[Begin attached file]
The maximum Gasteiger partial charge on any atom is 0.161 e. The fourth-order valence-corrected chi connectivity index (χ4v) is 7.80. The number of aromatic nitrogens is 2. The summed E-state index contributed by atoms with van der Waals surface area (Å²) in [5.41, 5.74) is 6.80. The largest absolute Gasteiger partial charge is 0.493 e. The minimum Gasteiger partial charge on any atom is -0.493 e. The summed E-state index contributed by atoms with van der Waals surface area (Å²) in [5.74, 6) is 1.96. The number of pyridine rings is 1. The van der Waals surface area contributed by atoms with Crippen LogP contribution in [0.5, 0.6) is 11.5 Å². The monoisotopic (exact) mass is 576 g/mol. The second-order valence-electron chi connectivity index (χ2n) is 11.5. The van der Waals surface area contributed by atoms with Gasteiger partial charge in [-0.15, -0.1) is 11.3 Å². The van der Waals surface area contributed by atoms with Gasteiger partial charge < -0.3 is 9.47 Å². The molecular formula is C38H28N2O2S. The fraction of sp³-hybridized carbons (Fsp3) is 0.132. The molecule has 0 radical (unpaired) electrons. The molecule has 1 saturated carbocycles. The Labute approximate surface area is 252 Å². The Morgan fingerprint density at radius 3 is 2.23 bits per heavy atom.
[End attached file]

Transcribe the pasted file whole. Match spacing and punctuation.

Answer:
The maximum Gasteiger partial charge on any atom is 0.161 e. The fourth-order valence-corrected chi connectivity index (χ4v) is 7.80. The number of aromatic nitrogens is 2. The summed E-state index contributed by atoms with van der Waals surface area (Å²) in [5.41, 5.74) is 6.80. The largest absolute Gasteiger partial charge is 0.493 e. The minimum Gasteiger partial charge on any atom is -0.493 e. The summed E-state index contributed by atoms with van der Waals surface area (Å²) in [5.74, 6) is 1.96. The number of pyridine rings is 1. The van der Waals surface area contributed by atoms with Crippen LogP contribution in [0.5, 0.6) is 11.5 Å². The monoisotopic (exact) mass is 576 g/mol. The second-order valence-electron chi connectivity index (χ2n) is 11.5. The van der Waals surface area contributed by atoms with Gasteiger partial charge in [-0.15, -0.1) is 11.3 Å². The van der Waals surface area contributed by atoms with Gasteiger partial charge < -0.3 is 9.47 Å². The molecular formula is C38H28N2O2S. The fraction of sp³-hybridized carbons (Fsp3) is 0.132. The molecule has 0 radical (unpaired) electrons. The molecule has 1 saturated carbocycles. The Labute approximate surface area is 252 Å². The Morgan fingerprint density at radius 3 is 2.23 bits per heavy atom.